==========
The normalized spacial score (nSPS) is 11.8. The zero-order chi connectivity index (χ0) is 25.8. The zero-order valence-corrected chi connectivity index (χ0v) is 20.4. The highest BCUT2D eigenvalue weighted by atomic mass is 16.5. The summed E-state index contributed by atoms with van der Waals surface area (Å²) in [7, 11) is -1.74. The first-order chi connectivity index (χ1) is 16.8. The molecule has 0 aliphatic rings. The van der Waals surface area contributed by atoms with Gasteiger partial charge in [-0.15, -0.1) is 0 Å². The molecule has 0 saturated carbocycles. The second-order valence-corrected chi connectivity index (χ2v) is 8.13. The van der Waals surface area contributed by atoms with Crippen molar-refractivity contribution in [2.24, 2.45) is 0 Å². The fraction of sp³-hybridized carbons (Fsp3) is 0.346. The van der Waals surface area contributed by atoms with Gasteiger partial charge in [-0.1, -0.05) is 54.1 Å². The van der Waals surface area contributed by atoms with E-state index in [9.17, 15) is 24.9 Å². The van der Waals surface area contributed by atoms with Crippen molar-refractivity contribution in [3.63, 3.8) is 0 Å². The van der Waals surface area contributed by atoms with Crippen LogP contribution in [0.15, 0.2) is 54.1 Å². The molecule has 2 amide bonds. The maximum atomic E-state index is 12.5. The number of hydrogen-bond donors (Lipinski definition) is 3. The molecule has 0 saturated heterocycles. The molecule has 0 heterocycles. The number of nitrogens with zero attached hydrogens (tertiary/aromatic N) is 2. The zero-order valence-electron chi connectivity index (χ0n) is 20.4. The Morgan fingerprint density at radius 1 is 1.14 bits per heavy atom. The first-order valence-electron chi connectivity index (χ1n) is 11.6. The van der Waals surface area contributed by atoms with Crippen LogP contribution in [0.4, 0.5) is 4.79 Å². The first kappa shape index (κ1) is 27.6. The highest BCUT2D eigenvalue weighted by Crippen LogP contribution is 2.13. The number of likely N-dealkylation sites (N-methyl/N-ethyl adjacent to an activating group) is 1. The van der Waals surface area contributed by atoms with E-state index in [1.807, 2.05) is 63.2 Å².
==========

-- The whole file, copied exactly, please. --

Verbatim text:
The normalized spacial score (nSPS) is 11.8. The zero-order chi connectivity index (χ0) is 25.8. The zero-order valence-corrected chi connectivity index (χ0v) is 20.4. The highest BCUT2D eigenvalue weighted by atomic mass is 16.5. The summed E-state index contributed by atoms with van der Waals surface area (Å²) in [7, 11) is -1.74. The first-order chi connectivity index (χ1) is 16.8. The molecule has 0 aliphatic rings. The van der Waals surface area contributed by atoms with Gasteiger partial charge in [-0.15, -0.1) is 0 Å². The molecule has 0 saturated carbocycles. The second-order valence-corrected chi connectivity index (χ2v) is 8.13. The van der Waals surface area contributed by atoms with Crippen molar-refractivity contribution in [2.24, 2.45) is 0 Å². The fraction of sp³-hybridized carbons (Fsp3) is 0.346. The van der Waals surface area contributed by atoms with Gasteiger partial charge in [-0.1, -0.05) is 54.1 Å². The van der Waals surface area contributed by atoms with E-state index in [9.17, 15) is 24.9 Å². The van der Waals surface area contributed by atoms with Crippen molar-refractivity contribution in [3.63, 3.8) is 0 Å². The van der Waals surface area contributed by atoms with Crippen LogP contribution in [0.15, 0.2) is 54.1 Å². The molecule has 2 amide bonds. The maximum atomic E-state index is 12.5. The number of hydrogen-bond donors (Lipinski definition) is 3. The molecule has 0 saturated heterocycles. The molecule has 0 heterocycles. The number of nitrogens with zero attached hydrogens (tertiary/aromatic N) is 2. The zero-order valence-electron chi connectivity index (χ0n) is 20.4. The Morgan fingerprint density at radius 1 is 1.14 bits per heavy atom. The first-order valence-electron chi connectivity index (χ1n) is 11.6. The van der Waals surface area contributed by atoms with Crippen LogP contribution in [0.4, 0.5) is 4.79 Å². The first kappa shape index (κ1) is 27.6. The highest BCUT2D eigenvalue weighted by Crippen LogP contribution is 2.13. The number of likely N-dealkylation sites (N-methyl/N-ethyl adjacent to an activating group) is 1. The van der Waals surface area contributed by atoms with E-state index in [1.807, 2.05) is 63.2 Å².